9) It is clear here that this American insistence on the predominance of (the pattern of ideological character over the strategic competition between Washington and China), and even the American conflict itself, which will extend to all ideologically different countries with American liberal values ​​during the coming period in the form of (conflict or ideological competition to divide the world into Democratic and authoritarian regimes), according to the same American division.

11) It is expected – as a reaction to the new US defense deal with Australia – that China will resort to (employing the economic tool in the face of US defense initiatives), by adopting the method of deals, partnerships and economic investments, in order to prevent countries from siding with the American side in its conflict with the other Chinese side.

12) Likewise, Washington’s intention (merging the maritime and western democracies with the pattern of democratic digital technology, according to the description of the current US administration), through the exchange of advanced American technologies with its network of democratic allies to confront common democratic security challenges, so that it includes multiple other areas of cooperation to meet the emerging security challenges before democratic countries, in the face of other authoritarian and non-democratic regimes, as promoted by the United States of America.

13) Hence, Washington deliberately concluded (democratic defense and technological deals, i.e., with its allies ideologically as liberal democratic countries), as happened with Australia and Britain, through cooperation in a number of fields related to defense, security and democratic technology, such as:

(Cyberspace, artificial intelligence, cyber defense, technology of additional capabilities under the sea)

14) Here, we find the assertion of all the parties allied to Washington against China, that what is happening is (an alliance between democratic, military, technological, defense and political regimes against non-democratic countries), which is almost the same direction taken by the leaders of the three countries (USA, Australia, Britain), by full affirmation, and declaration after completing the AUKUS Defense Deal together:

“It was only natural that the extended defense cooperation relations between the countries of the three maritime democracies culminated in a step that strengthened the relations of friendship and trust that unite them”

15) Hence, it is like (an ideological game of competition to divide the world into two parts, or two parts, or two alliances, liberal-democratic American, and communist authoritarian China), which is something President Biden deliberately declared implicitly that the partnership with Australia will take two forms of (defensive, and technology ideological rivalry), and deliberately linking them together in the name of (democracy).

16) The same context applies to the problem of introducing the concept of “maritime democracies”, based on the common history of the AUKUS countries, as maritime democracies, that is, as countries bordering the seas and adopting a democratic approach.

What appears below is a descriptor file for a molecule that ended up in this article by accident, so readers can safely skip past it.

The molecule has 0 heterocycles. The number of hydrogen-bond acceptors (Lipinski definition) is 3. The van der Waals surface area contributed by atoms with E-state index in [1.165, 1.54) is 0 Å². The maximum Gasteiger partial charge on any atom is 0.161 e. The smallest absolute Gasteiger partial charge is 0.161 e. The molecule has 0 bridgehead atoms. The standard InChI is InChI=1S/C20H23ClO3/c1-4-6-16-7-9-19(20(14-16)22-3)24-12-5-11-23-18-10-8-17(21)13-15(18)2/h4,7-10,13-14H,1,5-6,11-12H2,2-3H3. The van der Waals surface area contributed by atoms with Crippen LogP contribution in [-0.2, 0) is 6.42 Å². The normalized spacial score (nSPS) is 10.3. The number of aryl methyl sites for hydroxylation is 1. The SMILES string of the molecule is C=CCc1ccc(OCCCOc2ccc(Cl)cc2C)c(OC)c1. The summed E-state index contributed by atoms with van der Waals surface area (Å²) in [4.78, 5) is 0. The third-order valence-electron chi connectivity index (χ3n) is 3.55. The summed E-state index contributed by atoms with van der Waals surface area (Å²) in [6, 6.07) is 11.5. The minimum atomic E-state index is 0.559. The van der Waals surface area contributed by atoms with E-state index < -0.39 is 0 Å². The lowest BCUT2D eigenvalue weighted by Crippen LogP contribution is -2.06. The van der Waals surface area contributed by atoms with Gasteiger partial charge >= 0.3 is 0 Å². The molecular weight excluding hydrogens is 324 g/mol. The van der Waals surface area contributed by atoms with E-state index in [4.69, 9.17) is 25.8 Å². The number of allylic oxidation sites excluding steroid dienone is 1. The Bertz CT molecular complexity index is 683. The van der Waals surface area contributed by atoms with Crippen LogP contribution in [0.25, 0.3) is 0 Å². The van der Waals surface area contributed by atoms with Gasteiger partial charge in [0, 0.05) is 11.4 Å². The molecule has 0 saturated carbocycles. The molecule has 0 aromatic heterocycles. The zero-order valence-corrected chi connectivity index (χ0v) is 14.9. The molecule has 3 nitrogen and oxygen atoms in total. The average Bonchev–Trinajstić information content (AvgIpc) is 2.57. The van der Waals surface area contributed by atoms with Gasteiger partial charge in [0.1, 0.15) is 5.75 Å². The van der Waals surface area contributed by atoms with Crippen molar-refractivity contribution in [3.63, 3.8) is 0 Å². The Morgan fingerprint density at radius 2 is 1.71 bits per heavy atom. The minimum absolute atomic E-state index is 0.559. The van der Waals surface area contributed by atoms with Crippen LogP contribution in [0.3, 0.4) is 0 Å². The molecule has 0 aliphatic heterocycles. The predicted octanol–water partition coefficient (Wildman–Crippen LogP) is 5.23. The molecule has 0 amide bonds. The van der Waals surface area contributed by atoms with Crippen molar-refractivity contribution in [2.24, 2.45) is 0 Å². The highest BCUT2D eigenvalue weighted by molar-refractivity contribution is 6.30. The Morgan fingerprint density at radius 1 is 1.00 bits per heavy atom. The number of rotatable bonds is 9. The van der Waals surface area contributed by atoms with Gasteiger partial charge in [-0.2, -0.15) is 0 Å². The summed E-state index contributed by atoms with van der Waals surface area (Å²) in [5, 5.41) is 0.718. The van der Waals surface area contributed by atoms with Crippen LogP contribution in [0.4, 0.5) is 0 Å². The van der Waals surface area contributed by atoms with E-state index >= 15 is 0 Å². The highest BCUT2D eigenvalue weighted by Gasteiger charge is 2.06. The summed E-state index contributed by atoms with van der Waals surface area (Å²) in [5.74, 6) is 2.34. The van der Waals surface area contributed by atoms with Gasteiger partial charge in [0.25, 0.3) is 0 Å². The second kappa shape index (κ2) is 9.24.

17) We find that China’s fears revolve mainly around the fear of (Australia’s possession of nuclear-powered submarines on its borders), and China’s desire to differentiate between (submarines operating with nuclear propulsion, or a US submarine deal for Australia equipped with nuclear weapons, which will inevitably be directed against China).  Australia, which was denied, asserting that it (works only with nuclear propulsion and is not equipped with any nuclear weapon, according to Chinese fears).

18) As we know, “Joe Biden“, announced several times that the American investment in forming alliances against China, whether they were defensive, economic, or technological, in partnership and the alliance with similar democracies like the USA, according to the American expression, in the face of Chinese communism, and this matter is the greatest source of strength for China to Washington.

19) Hence, we can understand the United States’ attempt to stifle and contain the strategic and vital ocean of China by forming American alliances with the democratic Chinese neighbors, according to the American propaganda, especially since there is another alliance directed against China also by Washington is the “Quadruple Regional Quartet alliance“, with the intention of US President “Joe Biden“, on September 24, 2021, in a meeting at Washington, aimed at establishing an alliance confirmation that includes (Australia, India, and Japan), with a primary goal of (re-launching the quadripartite alliance known as the “Quad” or “Quadruple Security Dialogue”, which includes those four countries.

20) Hence, we find that the AUKUS Alliance, as well as the “Quad Quartet alliance”, led by Washington and its allies in the region surrounding China, aims mainly to put pressure on Beijing’s activities in that region, under the incomprehensible rubber slogan promoted by Washington and its allies called (the Alliance of Democratic Countries), which is incomprehensible from a superpower like Washington, and neglects the different orientations, policies and ideologies of countries and does not understand the special circumstances of each country separately, as Chinese and other nations are always confirming.